The health news of 2021 was dominated by the COVID-19 pandemic. Its impacts – both direct and indirect – will be felt for years to come.
As a gastroenterologist, I have seen one of these indirect impacts first hand. As elective procedures were postponed due to the more immediate threats to health, many patients put off their colon cancer screening exams. March is Colorectal Cancer Awareness Month, and is the perfect time to bring this important issue front and center.
Colorectal cancer is the most common cancer of the digestive tract and is the second most common cause of cancer-related death in the United States. It is also one of the most preventable types of cancer. In fact, 60% of deaths from colon cancer could have been prevented if everyone over the age 50 had a colonoscopy.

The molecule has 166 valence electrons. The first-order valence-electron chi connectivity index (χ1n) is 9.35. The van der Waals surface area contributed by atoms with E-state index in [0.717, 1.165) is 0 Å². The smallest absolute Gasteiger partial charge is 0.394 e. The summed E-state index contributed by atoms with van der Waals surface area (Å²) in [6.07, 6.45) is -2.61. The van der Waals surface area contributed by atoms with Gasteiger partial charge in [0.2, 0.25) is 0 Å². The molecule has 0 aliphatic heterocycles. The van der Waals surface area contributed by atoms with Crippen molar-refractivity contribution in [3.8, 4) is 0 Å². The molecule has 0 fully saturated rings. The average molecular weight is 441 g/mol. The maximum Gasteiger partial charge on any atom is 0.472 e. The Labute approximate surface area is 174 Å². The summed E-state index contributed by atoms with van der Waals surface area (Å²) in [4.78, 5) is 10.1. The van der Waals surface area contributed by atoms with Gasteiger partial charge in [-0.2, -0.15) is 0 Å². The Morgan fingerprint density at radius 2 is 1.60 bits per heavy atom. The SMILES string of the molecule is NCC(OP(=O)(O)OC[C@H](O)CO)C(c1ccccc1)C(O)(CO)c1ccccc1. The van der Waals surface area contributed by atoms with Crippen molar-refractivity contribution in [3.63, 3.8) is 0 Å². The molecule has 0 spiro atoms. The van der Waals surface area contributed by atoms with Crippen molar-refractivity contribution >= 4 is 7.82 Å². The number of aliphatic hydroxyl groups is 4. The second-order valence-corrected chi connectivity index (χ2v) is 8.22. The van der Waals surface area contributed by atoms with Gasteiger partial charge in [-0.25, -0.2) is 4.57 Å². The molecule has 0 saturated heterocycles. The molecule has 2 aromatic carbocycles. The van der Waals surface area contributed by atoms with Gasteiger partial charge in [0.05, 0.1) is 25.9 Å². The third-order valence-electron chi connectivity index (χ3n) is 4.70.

While there are a variety of tools to screen for colon cancer, colonoscopy is considered the gold standard. The rule of thumb was to get screened when you turned 50. Recently the U.S. Preventive Service Task Force and the American Cancer Society have begun recommending colon cancer screening begin at age 45 for average risk individuals, based on a higher number of people with early onset colon cancer.
No matter what age you begin, the importance of an initial colon cancer screening and adherence to screening follow-ups is critical to preventing colon cancer.
Other factors besides regular screening may also lower your risk of colon cancer. These include:
Gastroenterology practices and hospitals across the country have taken steps to make sure patients can receive their colorectal cancer screening in a safe environment from COVID-19. All procedural patients are required to test negative just prior to their procedure. If you have been putting off your colorectal cancer screening take the first step this month and make time to talk with your doctor.
Dr. Michael Golioto is a gastroenterologist at Day Kimball Hospital in Putnam and CT GI & Medical Associates in Hartford.